Where, as here, both parties move for summary judgment, the summary judgment standard does not change, and the court must evaluate each party's motion on the merits. See Farm Bureau Ins. Co. of Idaho v. Kinsey , 234 P.3d 739, 742 (Idaho 2010) (citation omitted); see also Nolan v. Heald College , 551 F.3d 1148, 1154 (9th Cir. 2009) (applying traditional summary judgment standards to cross-motions for summary judgment in ERISA benefits denial case). Where the moving party does not bear the burden of proof on an issue at trial, the moving party may discharge its burden of showing there is no genuine issue of material fact by demonstrating an "absence of evidence to support the nonmoving party's case." Celotex , 477 U.S. at 325. If the moving party establishes an absence of evidence to support the non-moving party's case, the burden then shifts to the opposing party to produce "specific evidence, through affidavits or admissible discovery material, to show that the dispute exists." Bhan v. NME Hosp. Inc. , 929 F.2d 1404, 1409 (9th Cir. 1991). A complete failure of proof concerning an essential element of the non-moving party's case renders all other facts immaterial. See Celotex , 477 U.S. at 323.

Where the moving party instead bears the burden of proof on an issue at trial, "it must, in order to discharge its burden of showing that no genuine issue of material fact remains, make a prima facie showing in support of its position on that issue. That is, the moving party must prevent evidence that, if uncontroverted at trial, would entitle it to prevail on that issue. Once it has done so, the non-moving party must set forth specific facts controverting the moving party's prima facie case." Sabatino v. Liberty Life Assur. Co. of Boston , 286 F.Supp.2d 1222, 1229 (N.D. Cal. 2003) (citing UA Local 343 v. Nor-Cal Plumbing, Inc. , 48 F.3d 1465, 1471 (9th Cir. 1994)).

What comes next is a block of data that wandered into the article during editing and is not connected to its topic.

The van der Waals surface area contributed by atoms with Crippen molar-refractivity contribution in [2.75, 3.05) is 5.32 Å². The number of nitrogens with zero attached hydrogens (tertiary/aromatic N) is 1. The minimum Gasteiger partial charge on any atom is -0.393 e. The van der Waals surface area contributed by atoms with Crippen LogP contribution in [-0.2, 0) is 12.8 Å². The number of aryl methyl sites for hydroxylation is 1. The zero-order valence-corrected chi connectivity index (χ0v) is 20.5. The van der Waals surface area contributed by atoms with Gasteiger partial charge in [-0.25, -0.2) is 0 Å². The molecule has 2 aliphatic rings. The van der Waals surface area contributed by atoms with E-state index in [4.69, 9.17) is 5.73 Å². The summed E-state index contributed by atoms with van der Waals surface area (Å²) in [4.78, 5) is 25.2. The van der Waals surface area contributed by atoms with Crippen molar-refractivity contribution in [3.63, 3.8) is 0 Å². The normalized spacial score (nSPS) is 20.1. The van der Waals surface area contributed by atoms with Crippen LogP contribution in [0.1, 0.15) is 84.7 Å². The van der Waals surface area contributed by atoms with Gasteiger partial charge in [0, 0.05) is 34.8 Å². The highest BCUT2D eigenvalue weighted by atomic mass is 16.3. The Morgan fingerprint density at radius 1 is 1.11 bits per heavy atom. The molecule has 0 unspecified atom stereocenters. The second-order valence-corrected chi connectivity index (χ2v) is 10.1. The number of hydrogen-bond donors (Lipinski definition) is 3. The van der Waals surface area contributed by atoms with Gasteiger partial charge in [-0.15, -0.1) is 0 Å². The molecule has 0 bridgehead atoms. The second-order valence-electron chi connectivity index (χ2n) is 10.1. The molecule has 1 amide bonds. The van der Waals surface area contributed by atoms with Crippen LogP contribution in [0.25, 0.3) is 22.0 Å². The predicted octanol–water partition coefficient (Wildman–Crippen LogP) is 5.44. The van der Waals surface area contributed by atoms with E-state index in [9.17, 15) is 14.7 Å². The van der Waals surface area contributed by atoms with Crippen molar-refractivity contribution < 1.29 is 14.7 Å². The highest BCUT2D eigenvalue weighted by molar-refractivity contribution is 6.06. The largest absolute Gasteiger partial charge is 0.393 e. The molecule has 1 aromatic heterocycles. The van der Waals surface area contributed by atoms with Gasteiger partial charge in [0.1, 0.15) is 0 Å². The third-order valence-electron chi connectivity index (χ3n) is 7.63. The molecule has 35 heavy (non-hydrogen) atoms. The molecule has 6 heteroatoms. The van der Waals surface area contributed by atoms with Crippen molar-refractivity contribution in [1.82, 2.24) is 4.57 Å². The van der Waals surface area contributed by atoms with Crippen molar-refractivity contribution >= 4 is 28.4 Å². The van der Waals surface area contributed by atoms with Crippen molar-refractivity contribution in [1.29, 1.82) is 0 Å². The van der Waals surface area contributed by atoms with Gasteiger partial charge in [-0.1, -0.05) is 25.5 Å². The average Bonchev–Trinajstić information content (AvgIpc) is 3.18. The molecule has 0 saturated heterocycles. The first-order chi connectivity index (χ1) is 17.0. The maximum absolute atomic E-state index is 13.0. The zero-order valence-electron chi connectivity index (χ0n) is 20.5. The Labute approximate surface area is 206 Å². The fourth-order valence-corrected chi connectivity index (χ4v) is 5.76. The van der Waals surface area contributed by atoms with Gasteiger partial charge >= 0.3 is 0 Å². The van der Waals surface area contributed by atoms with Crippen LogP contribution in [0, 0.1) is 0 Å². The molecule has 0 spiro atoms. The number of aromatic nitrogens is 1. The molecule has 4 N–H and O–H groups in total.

B. Plaintiffs' Procedural Due Process Claims

The Fourteenth Amendment to the United States Constitution protects individuals from the deprivation of liberty or property by the government without due process. A § 1983 claim based upon procedural due process contains three elements: (1) a liberty or property interest protected by the United States Constitution; (2) a deprivation of that interest by the government; and (3) a denial of adequate procedural protections. See Portman v. County of Santa Clara , 995 F.2d 898, 904 (9th Cir. 1993).

To state a claim under the Due Process Clause, Plaintiff must first establish that she possessed a property interest deserving of constitutional protection. See Brewster v. Bd. of Educ. of the Lynwood Unified Sch. Dist. , 149 F.3d 971, 982 (9th Cir. 1998); see also Gilbert v. Homar , 520 U.S. 924, 928-29 (1997). If a property interest exists, the essential requirements of due process are notice and opportunity to respond. See Cleveland Bd. of Educ. v. Loudermill et al. , 470 U.S. 532, 546 (1985). The Due Process Clause does ...